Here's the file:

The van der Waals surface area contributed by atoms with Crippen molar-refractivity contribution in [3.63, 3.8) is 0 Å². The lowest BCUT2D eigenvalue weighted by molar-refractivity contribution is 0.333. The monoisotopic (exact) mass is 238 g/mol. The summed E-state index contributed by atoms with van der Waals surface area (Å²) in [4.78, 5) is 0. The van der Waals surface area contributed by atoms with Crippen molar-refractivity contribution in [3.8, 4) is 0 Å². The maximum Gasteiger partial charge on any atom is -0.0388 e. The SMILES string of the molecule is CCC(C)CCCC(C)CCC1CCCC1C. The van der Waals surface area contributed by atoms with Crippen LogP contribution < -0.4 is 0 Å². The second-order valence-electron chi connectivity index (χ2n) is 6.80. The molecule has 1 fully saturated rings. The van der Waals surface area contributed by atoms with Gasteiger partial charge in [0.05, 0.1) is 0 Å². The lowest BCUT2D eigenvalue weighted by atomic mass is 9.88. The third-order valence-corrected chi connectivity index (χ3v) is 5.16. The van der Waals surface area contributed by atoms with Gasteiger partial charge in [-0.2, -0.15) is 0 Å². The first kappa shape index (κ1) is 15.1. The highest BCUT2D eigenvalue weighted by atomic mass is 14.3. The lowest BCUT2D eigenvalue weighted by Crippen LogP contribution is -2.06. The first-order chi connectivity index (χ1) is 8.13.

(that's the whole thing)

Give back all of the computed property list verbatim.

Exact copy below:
The van der Waals surface area contributed by atoms with Crippen molar-refractivity contribution in [3.63, 3.8) is 0 Å². The lowest BCUT2D eigenvalue weighted by molar-refractivity contribution is 0.333. The monoisotopic (exact) mass is 238 g/mol. The summed E-state index contributed by atoms with van der Waals surface area (Å²) in [4.78, 5) is 0. The van der Waals surface area contributed by atoms with Crippen molar-refractivity contribution in [3.8, 4) is 0 Å². The maximum Gasteiger partial charge on any atom is -0.0388 e. The SMILES string of the molecule is CCC(C)CCCC(C)CCC1CCCC1C. The van der Waals surface area contributed by atoms with Crippen LogP contribution < -0.4 is 0 Å². The second-order valence-electron chi connectivity index (χ2n) is 6.80. The molecule has 1 fully saturated rings. The van der Waals surface area contributed by atoms with Gasteiger partial charge in [0.05, 0.1) is 0 Å². The lowest BCUT2D eigenvalue weighted by atomic mass is 9.88. The third-order valence-corrected chi connectivity index (χ3v) is 5.16. The van der Waals surface area contributed by atoms with Gasteiger partial charge in [-0.2, -0.15) is 0 Å². The first kappa shape index (κ1) is 15.1. The highest BCUT2D eigenvalue weighted by atomic mass is 14.3. The lowest BCUT2D eigenvalue weighted by Crippen LogP contribution is -2.06. The first-order chi connectivity index (χ1) is 8.13.